It took me all morning to drive to the little town where Pablito and Nestor lived. I arrived around noon. Don Juan had taught me never to drive directly into the town so as not to arouse the curiosity of onlookers. Every time I had been there I had always driven off the road, just before reaching the town, onto a flat field where youngsters usually played soccer. The dirt was well packed all the way to a walking trail which was wide enough for a car and which passed by Pablito's and Nestor's houses in the foothills south of town. As soon as I got to the edge of the field I found that the walking trail had been turned into a gravel road.
I deliberated whether to go to Nestor's house or Pablito's. The feeling that they were not there still persisted. I opted to go to Pablito's; I reasoned that Nestor lived alone, while Pablito lived with his mother and his four sisters. If he was not there the women could help me find him. As I got closer to his house I noticed that the path leading from the road up to the house had been widened. It looked as if the ground was hard, and since there was enough space for my car, I drove almost to the front door. A new porch with a tile roof had been added to the adobe house. There were no dogs barking but I saw an enormous one sitting calmly behind a fenced area, alertly observing me. A flock of chickens that had been feeding in front of the house scattered around, cackling. I turned the motor off and stretched my arms over my head. My body was stiff.
The house seemed deserted. The thought crossed my mind that perhaps Pablito and his family had moved away and someone else was living there. Suddenly the front door opened with a bang and Pablito's mother stepped out as if someone had pushed her. She stared at me absentmindedly for an instant. As I got out of my car she seemed to recognize me. A graceful shiver ran through her body and she ran toward me. I thought that she must have been napping and that the noise of the car had woken her, and when she came out to see what was going on she did not know at first who I was. The incongruous sight of the old woman running toward me made me smile. When she got closer I had a moment of doubt. Somehow she moved so nimbly that she did not seem like Pablito's mother at all.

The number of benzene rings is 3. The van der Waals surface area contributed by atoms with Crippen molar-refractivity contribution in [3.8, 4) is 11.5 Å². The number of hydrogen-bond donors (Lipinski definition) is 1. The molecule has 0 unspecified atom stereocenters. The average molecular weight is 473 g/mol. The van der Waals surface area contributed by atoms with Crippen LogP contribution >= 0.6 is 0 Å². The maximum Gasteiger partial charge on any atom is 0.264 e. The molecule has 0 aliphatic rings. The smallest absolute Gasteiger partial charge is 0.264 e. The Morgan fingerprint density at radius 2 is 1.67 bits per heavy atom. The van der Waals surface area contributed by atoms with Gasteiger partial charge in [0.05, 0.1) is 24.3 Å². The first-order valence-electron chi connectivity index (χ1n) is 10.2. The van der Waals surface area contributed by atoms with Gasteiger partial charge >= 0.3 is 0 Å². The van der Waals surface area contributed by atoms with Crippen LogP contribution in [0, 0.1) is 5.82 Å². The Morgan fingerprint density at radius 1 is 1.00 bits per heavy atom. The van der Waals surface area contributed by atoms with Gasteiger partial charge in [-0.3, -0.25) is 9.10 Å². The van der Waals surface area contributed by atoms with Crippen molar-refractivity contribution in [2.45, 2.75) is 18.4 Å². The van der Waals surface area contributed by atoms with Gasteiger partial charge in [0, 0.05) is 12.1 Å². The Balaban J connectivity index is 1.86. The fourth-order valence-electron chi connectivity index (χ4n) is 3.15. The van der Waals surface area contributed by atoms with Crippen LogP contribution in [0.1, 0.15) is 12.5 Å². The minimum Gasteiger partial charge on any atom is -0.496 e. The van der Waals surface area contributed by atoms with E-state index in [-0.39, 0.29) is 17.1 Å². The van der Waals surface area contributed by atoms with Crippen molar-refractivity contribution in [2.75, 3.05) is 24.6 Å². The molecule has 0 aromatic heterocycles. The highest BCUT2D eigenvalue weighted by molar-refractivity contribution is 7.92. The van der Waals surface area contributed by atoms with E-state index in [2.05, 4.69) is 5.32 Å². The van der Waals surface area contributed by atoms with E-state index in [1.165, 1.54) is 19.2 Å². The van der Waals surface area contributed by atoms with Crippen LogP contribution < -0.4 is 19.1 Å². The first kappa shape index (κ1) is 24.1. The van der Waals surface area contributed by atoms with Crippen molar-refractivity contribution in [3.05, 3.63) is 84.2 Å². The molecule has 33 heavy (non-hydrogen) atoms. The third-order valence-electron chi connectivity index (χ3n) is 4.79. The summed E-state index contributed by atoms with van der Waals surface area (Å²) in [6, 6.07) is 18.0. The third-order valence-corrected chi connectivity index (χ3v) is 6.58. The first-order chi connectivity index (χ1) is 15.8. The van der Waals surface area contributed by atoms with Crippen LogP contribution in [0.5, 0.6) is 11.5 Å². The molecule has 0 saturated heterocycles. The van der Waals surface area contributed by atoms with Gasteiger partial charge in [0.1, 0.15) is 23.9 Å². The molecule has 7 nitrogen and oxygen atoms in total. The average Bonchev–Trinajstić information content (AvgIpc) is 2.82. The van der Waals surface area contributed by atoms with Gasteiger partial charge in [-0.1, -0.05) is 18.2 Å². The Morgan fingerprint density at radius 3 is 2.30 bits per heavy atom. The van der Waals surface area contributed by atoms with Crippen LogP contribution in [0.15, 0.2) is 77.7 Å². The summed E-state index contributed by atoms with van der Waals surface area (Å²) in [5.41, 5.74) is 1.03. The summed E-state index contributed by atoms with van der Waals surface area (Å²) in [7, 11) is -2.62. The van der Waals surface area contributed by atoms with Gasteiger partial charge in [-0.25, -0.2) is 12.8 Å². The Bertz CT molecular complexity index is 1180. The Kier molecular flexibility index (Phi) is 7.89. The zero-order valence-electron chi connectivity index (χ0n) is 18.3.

"My goodness what a surprise!" she exclaimed.
"Dona Soledad?" I asked, incredulously.
"Don't you recognize me?" she replied, laughing.
I made some stupid comments about her surprising agility.
"Why do you always see me as a helpless old woman?" she asked, looking at me with an air of mock challenge.
She bluntly accused me of having nicknamed her "Mrs. Pyramid." I remembered that I had once said to Nestor that her shape reminded me of a pyramid. She had a very broad and massive behind and a small pointed head. The long dresses that she usually wore added to the effect.
"Look at me," she said. "Do I still look like a pyramid?"
She was smiling but her eyes made me feel uncomfortable. I attempted to defend myself by making a joke but she cut me off and coaxed me to admit that I was responsible for the nickname. I assured her that I had never intended it as such and that anyway, at that moment she was so lean that her shape was the furthest thing from a pyramid.
"What's happened to you, dona Soledad?" I asked. "You're transformed."
"You said it," she replied briskly. "I've been transformed! "
I meant it figuratively. However, upon closer examination I had to admit that there was no room for a metaphor. She was truly a changed person. I suddenly had a dry, metallic taste in my mouth. I was afraid.
She placed her fists on her hips and stood with her legs slightly apart, facing me. She was wearing a light green, gathered skirt and a whitish blouse. Her skirt was shorter than those she used to wear. I could not see her hair; she had it tied with a thick band, a turban-like piece of cloth. She was barefoot and she rhythmically tapped her big feet on the ground as she smiled with the candor of a young girl. I had never seen anyone exude as much strength as she did. I noticed a strange gleam in her eyes, a disturbing gleam but not a frightening one. I thought that perhaps I had never really examined her appearance carefully. Among other things I felt guilty for having glossed over many people during my years with don Juan. The force of his personality had rendered everyone else pale and unimportant.
I told her that I had never imagined that she could have such a stupendous vitality, that my carelessness was to blame for not really knowing her, and that no doubt I would have to meet everyone else all over again.